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|The Tao of Improv - Page 7|
While you don't want to hang back and never act, you also don't want to make the other improv mistake of always acting and never reacting and yielding. This is known as driving the scene, and actors who do this seem like control freaks. They dominate the action, don't listen, and do "yes . . . buts." While their ideas may be funny or interesting, the scene doesn't work because their overassertiveness ultimately undermines any possibility of success. The other actors feel dismissed and emotionally pummeled; they may go along as best they can, but don't care, because one person is pushing an agenda and ignoring everyone else. The scene quickly gets stilted and loses energy, so the audience gets irritated or bored. The action becomes a little too much like real life.
We all know in our clinical work how easily responsibility in relationships can get abandoned or distorted. Frank runs the show at home and in your office, and his wife Ellen never speaks up, always going along. Sue binge-drinks all weekend, and Eric calls up her boss on Mondays to tell him she has the flu. Brian and Teresa talk about dividing up household chores more equally, but never do it and only continue to complain.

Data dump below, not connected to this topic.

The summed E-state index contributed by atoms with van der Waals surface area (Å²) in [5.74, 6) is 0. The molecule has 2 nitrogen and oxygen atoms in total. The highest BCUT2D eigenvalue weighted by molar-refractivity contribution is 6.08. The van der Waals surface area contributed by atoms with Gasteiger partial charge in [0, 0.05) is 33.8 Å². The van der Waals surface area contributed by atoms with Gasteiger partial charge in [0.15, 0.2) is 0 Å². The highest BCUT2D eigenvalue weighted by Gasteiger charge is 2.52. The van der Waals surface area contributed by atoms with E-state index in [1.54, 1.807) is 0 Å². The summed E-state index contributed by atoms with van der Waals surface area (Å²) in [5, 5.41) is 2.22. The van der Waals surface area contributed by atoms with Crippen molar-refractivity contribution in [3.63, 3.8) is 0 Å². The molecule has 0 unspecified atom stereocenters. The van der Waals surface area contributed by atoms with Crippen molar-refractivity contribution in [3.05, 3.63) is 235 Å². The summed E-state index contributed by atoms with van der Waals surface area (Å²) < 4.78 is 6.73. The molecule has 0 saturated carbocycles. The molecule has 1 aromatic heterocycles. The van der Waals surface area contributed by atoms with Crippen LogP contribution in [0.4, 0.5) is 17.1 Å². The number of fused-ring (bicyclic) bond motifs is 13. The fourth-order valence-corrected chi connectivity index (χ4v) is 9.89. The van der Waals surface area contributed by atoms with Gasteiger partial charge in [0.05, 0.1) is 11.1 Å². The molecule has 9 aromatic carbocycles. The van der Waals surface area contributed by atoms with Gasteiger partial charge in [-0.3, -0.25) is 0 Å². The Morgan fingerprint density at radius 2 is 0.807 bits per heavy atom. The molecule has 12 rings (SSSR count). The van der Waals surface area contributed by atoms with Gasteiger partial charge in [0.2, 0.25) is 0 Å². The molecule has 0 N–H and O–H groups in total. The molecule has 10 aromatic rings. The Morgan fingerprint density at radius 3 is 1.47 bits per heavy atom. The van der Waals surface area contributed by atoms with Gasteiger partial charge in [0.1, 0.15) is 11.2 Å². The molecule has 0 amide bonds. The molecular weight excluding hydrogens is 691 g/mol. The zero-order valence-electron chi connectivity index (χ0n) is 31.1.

Our job is to counter their inertia and fear to bring a little fresh air and spontaneity into their scenes. When clients begin to withdraw, we encourage them to take risks, to act differently, right here and now; to say what's on their minds and in their hearts. We ask the hard questions—"Do you think about suicide?" "Do you want a divorce?" "Do you worry that this is your fault?"—that, hopefully, nudge them to talk about the underlying pain, the undisclosed secret, the unremitting anxiety.